A Writer’s Residency: What is the Why?

Poe: Solitary Genius. Productive. Unhappy. Lonely. Dead.

I was happy to come across this excellent essay, “How I Learned to Stop Worrying and Love my Writing Group” by Kaethe Schwehn (courtesy of the indispensable Lit Hub, a handful of sites that I read daily, without fail).

A firsthand account of her experience at first disdaining, then craving the community she discovered, Schwehn deconstructs, or at least complicates the #2 Myth of writers: that of the solitary genius (the #1 Myth, of course, is that all writers are depressed, or worse, that one needs to suffer — often in spectacularly self-inflicted fashion — in order to produce art; the #3 Myth, incidentally, involves everything everyone wrongly believes about writers, including the wealth we don’t accrue, the way we look when we write, e.g., not the way it’s ever depicted in films, and that one is either born a writer or not — which directly feeds Myth #2).

“I believed in the solitary genius myth, but believing in it had made me sad and lonely and depressed,” Schwehn admits. Of course, the only thing more pitiful — and unnecessary — than the solitary genius myth is the solitary so-so writer myth. In either case, being alone, or at least minimally distracted, is important for productivity, but what about the need for feedback, for camaraderie, for sanity?

Nah, I’m good. The country air inspires me.

Let me stand up and be counted: I do not and have never belonged to any writing groups. I’m certain there are myriad ways my writing (and, sigh, networking) would benefit from regular interaction with fellow writers. However, I’ve been productive, stubborn, and successful (in my modest, quiet, and non-remunerative fashion) enough to plod on, alone and mostly content. So, I’m not one to advocate writing groups, per se. But I endorse them, and have never doubted why they’re so useful for so many people. Like any endeavor, alone or in an ensemble, there seems to be only one immutable rule: you tend to get out what you put in.

Not one to join any group that might have me as a member, I have nevertheless come to understand that going solo is all-advised. Indeed, when it comes to writing — and what happens before, during, and after a writer writes — the more involved, the merrier. For me, this revelation was facilitated by my first experience at a writing residency. I spent two weeks in early 2015 at the Noepe Center for Literary Arts, and it was, in almost every sense of the cliché, a game changer. In addition to being every bit as industrious as I’d hoped, I met fellow scribblers, all of whom I learned from (and laughed with) and more than a handful I count as dear friends, three years later.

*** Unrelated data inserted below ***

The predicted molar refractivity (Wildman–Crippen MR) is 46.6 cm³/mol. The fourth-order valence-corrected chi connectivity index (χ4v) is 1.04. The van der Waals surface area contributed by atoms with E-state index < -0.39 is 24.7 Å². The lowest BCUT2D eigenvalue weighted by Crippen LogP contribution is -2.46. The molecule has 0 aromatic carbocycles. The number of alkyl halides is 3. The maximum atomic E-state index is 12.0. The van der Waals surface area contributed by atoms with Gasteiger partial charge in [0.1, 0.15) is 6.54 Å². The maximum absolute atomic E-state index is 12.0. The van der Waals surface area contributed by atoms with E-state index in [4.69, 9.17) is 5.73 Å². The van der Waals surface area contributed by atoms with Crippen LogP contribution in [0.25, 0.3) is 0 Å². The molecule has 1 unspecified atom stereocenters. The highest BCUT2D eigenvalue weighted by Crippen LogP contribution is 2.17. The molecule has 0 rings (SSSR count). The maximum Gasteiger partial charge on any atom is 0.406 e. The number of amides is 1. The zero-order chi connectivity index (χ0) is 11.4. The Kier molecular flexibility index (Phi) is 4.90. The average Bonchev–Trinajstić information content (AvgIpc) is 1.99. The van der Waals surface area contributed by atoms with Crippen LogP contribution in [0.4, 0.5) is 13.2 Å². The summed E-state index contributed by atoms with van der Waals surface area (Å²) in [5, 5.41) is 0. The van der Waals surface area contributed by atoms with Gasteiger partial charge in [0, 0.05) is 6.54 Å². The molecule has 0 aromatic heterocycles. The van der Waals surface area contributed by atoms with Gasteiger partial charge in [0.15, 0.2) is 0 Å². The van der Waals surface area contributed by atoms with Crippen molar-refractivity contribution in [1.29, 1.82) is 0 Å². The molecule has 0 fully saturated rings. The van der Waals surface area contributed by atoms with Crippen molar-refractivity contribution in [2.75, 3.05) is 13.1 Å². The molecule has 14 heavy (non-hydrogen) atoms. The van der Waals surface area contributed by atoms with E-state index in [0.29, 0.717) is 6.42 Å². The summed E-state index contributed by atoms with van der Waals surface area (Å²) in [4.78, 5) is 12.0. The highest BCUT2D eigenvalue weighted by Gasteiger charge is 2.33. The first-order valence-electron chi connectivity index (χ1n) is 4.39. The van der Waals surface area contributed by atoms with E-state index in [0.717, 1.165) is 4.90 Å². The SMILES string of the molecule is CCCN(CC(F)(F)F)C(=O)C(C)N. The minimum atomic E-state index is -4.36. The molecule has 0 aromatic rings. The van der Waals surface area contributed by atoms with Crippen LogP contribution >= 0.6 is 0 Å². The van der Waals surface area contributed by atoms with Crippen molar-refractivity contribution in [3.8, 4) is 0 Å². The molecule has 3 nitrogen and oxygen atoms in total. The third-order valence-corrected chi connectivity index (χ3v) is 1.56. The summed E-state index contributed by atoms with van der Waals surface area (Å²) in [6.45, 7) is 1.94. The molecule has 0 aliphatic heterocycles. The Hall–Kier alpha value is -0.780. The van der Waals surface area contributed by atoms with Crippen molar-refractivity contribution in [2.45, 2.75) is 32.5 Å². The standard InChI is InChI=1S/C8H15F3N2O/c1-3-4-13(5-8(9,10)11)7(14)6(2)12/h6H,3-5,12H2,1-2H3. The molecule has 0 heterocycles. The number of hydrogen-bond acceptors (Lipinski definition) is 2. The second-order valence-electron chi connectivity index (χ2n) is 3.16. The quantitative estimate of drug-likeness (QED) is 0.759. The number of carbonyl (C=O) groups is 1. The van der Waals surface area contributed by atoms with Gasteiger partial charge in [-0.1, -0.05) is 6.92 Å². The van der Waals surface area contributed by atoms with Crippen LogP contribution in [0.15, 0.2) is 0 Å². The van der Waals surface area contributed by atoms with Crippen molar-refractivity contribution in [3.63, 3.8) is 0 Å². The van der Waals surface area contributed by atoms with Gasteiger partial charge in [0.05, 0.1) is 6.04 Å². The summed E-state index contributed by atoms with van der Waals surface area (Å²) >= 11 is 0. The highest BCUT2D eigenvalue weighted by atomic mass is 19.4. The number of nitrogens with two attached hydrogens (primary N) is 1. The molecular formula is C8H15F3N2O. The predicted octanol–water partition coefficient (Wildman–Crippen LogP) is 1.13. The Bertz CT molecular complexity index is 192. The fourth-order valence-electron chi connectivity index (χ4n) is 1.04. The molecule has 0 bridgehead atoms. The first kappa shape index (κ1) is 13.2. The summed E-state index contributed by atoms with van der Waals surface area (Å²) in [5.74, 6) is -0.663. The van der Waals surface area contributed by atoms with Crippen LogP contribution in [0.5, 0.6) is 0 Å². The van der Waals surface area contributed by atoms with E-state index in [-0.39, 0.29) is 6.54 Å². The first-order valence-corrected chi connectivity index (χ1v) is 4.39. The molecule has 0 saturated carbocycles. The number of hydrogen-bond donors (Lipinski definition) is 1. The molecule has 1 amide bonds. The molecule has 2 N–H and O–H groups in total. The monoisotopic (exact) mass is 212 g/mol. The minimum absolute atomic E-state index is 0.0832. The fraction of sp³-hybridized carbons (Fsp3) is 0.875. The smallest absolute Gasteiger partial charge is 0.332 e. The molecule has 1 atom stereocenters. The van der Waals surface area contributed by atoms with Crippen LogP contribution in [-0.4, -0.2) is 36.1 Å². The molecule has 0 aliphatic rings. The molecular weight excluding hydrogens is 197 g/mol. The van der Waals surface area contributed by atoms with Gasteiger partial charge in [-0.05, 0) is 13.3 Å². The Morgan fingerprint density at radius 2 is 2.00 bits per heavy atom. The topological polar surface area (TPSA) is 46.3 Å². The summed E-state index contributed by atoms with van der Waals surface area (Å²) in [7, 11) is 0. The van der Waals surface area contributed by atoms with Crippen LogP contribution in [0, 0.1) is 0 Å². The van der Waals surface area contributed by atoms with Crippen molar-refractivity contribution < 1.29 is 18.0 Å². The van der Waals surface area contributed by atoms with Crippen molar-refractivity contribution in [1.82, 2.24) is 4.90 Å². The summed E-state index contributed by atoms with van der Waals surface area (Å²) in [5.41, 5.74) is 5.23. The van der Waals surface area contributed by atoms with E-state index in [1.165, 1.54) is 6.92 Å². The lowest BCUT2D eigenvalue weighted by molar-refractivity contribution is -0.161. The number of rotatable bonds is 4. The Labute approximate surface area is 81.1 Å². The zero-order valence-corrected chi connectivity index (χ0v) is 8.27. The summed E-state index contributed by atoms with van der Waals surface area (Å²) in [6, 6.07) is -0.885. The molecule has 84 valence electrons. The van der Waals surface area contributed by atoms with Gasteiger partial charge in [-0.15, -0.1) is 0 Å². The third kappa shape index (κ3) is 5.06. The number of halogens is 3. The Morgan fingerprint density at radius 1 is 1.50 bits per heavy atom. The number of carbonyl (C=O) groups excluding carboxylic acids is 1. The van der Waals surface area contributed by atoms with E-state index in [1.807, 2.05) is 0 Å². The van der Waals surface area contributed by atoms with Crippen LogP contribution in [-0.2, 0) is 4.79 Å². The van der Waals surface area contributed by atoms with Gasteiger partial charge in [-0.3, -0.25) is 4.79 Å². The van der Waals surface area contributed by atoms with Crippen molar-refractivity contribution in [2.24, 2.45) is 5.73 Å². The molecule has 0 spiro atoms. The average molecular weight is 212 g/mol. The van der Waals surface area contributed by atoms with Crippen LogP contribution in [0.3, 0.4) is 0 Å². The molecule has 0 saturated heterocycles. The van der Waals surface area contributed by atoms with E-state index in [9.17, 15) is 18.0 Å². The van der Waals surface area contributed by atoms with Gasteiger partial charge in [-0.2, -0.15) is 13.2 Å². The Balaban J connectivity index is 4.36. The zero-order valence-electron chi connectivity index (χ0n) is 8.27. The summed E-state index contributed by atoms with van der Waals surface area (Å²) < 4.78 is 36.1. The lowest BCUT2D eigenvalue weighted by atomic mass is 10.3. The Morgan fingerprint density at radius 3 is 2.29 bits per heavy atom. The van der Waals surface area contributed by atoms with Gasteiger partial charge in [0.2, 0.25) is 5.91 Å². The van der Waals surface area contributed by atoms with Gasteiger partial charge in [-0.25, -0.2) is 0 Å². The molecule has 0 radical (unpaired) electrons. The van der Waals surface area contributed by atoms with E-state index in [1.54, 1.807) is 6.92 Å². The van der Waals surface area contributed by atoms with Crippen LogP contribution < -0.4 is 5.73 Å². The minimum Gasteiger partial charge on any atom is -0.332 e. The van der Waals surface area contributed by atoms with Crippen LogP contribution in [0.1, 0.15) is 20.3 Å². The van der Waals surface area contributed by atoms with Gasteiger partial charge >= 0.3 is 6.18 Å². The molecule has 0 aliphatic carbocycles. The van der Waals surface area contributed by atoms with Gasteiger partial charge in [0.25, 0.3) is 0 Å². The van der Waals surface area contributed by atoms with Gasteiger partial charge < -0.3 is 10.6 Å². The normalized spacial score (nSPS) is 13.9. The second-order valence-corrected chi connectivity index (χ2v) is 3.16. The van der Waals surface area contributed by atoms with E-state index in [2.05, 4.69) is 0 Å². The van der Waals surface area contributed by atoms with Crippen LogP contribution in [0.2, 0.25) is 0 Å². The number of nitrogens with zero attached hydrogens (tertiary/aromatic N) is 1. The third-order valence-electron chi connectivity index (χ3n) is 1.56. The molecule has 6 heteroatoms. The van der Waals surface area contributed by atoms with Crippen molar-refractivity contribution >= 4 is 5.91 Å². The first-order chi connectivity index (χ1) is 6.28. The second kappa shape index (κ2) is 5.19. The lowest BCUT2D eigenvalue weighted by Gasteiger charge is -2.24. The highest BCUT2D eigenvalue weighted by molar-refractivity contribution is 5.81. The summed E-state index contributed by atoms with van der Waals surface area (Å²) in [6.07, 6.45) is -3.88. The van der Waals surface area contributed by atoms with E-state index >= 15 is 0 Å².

This experience was super-sized when I accepted the generous offer to spend 2016 as the writer-in-residence at Noepe. What I experienced, every single day, was transformative.

Yes, validation is essential, and often in short supply. But serious writers (or writers who take their writing as seriously as their lives) need and, more importantly, want feedback: constructive criticism, ideally within an intimate environment wherein they can test-drive their prose and poems in progress, to see if it passes the “reading” test. There’s no quantifiable formula for this, but anyone who has read anything in front of other writers understands what does (or doesn’t) happen. (Hint: applause, cocktail-assisted approbation, and even the author’s own instincts are mostly unreliable. It’s in everyone’s eyes; it’s always in the eyes.)

And let’s not undersell the value of solidarity. What I felt, and heard expressed by visiting residents, was a type of energy, that distinctive vibe typically otherwise available only within academia. For those of us not surrounded by students and faculty on a regular basis (and, interestingly, even for those who are), opportunities to interact and learn from others are to be cherished.

VCLA: Build it and they will come?

So, what happens, exactly, at a writing residency?

Predictably, people who are intense about an unfettered opportunity to create are diligent and focused. This, above all, is its own reward — and more than justifies the time and money residencies require. As important, writers can dialog, network, and commiserate in ways accessible only in online forums or, at best, one-off workshops. A cynic might suggest a residency becomes a camp for adults, and that’s not half-wrong. But for writers inured to the sacrifice and seclusion involved in the craft, just being around a mutually compulsive clique becomes at once affirmative and addicting.

A thriving literary arts center ideally becomes a destination, a prolific alliance where diverse but likeminded artisans come to create. Efficiency is augmented by expertise and creates an entirely positive ambiance. It sustains itself by never being static: each day new works are being shaped and revised, and the world is rewarded, accordingly. And then, the idea of works in progress aptly describes what’s written, and what’s being lived.

To be cont’d…

Below: footage from our beloved Vineyard haven, Noepe Center for Literary Arts.

Executive Director, 1455, @1455LitArts. Avoiding quiet desperation by any means necessary http://seanmurphy.net

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